|Patience is a virtue
I occasionally receive emails about apostrophell. This is a good thing and is to be encourage. However, before you email me, try to consider the purpose of this site - I am here to criticise that section of grammar and punctuation which relates to the humble apostrophe. I suppose it was only a matter of time before I received an email like this:
While searching for Ikea's web site I came across your comment about their use of the apostrophe and cannot resist a reply.
The apostrophe does not make a word plural. "Ikea's web site" = "the web site of Ikea". "..........of something-or-other" is the genative case of the something-or-other. The form with the apostrophe is an alternative way of expressing the genative case.
Where we get in a real mess is with words such as "its" and "it's". The former means "it is"; the latter " of it", eg "it's head" = "the head of it (eg. of a statue)".
I have not been blessed with a gift for languages and Latin and Greek at school and college caused me much misery. However, they have, time and again, proved their worth in helping me understand grammar and the structure of language in general. Its a pity they are not part of the National Curriculum.
I think there is one line in the above which needs repeating:
"I have not been blessed with a gift for languages"
He really should not have bothered emailing me. Here was my reply to him - currently unanswered by the linguistic buffoon:
I cannot help but think you entirely missed the point of the article you read and the site itself. Check out http://www.incredible.org.uk/apostrophell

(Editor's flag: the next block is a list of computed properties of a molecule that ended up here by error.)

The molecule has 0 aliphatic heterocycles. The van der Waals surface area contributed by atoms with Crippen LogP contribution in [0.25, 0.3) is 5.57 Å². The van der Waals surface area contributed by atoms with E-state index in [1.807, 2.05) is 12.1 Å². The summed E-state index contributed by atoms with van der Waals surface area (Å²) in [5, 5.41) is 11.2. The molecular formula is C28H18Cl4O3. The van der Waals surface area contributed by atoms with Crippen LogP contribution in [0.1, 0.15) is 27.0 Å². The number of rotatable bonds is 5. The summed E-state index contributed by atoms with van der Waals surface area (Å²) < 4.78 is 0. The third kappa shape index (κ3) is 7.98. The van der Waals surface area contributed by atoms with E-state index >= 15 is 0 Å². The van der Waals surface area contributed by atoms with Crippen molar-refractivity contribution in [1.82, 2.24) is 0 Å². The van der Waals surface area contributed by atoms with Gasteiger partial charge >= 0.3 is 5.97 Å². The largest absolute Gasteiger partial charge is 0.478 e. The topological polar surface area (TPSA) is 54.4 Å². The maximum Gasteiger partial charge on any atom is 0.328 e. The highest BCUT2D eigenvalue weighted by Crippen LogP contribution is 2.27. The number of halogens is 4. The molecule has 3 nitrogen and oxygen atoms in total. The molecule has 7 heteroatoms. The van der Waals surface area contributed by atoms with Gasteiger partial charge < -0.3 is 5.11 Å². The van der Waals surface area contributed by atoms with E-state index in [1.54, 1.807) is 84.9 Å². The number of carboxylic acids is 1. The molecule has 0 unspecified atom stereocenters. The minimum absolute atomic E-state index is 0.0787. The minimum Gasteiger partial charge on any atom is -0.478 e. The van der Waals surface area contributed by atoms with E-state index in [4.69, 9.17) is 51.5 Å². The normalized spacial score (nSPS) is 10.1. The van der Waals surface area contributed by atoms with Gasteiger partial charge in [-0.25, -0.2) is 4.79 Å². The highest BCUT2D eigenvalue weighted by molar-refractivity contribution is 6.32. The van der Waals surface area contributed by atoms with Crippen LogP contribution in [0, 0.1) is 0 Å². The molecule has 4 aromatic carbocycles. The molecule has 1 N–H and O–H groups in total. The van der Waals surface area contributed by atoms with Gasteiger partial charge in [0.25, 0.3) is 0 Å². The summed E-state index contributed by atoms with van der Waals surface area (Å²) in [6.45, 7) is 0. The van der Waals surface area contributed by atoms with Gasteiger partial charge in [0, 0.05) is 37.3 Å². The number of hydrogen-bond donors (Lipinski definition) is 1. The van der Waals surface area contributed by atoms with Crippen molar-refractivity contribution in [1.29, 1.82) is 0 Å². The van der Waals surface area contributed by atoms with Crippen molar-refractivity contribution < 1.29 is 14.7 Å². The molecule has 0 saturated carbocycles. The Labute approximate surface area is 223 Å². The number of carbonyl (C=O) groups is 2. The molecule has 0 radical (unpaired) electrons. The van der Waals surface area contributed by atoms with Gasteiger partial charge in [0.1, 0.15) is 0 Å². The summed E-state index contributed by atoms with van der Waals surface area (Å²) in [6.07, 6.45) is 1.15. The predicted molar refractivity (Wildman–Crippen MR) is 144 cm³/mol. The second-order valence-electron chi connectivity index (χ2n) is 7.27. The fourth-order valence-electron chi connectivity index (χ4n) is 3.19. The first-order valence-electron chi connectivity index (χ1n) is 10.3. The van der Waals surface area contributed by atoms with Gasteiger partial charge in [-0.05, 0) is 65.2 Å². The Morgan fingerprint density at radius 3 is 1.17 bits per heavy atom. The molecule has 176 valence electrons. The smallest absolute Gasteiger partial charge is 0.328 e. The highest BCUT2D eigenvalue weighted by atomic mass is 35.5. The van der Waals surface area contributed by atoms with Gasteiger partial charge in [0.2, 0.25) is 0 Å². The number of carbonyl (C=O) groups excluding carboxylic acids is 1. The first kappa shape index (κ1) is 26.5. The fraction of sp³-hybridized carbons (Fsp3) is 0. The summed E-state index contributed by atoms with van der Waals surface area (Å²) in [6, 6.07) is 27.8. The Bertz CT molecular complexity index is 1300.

My site is about two things: how to use the apostrophe (check out the guide) and taking the piss out of those people who, publicly, fail to do so. I'm trying to make the point that exposure to language, without the explanation of its rules, is no way to learn how to use it, and that the regular exposure to incorrect use of language perpetuates more mistakes and more exposure.
You've attempted to explain apostrophes to me in your email, with reference to ancient languages. Now, you have two choices. I can actually reply to your points (and I will pick your mail to pieces), or I can thank you for your interest and leave your points alone. It's your choice - I suggest you proof read and spell check your mail before you answer the question.
The article Mr Patient was visiting was a correct critique of a sign, seen in Ikea quite some time ago.
Now I suppose I ought to itemise the errors in the email I received about this article:
I suppose the fact that I too studied classical languages at school makes me less forgiving of this well intentioned reader. He should have known better.
You have been warned!
02 September 2002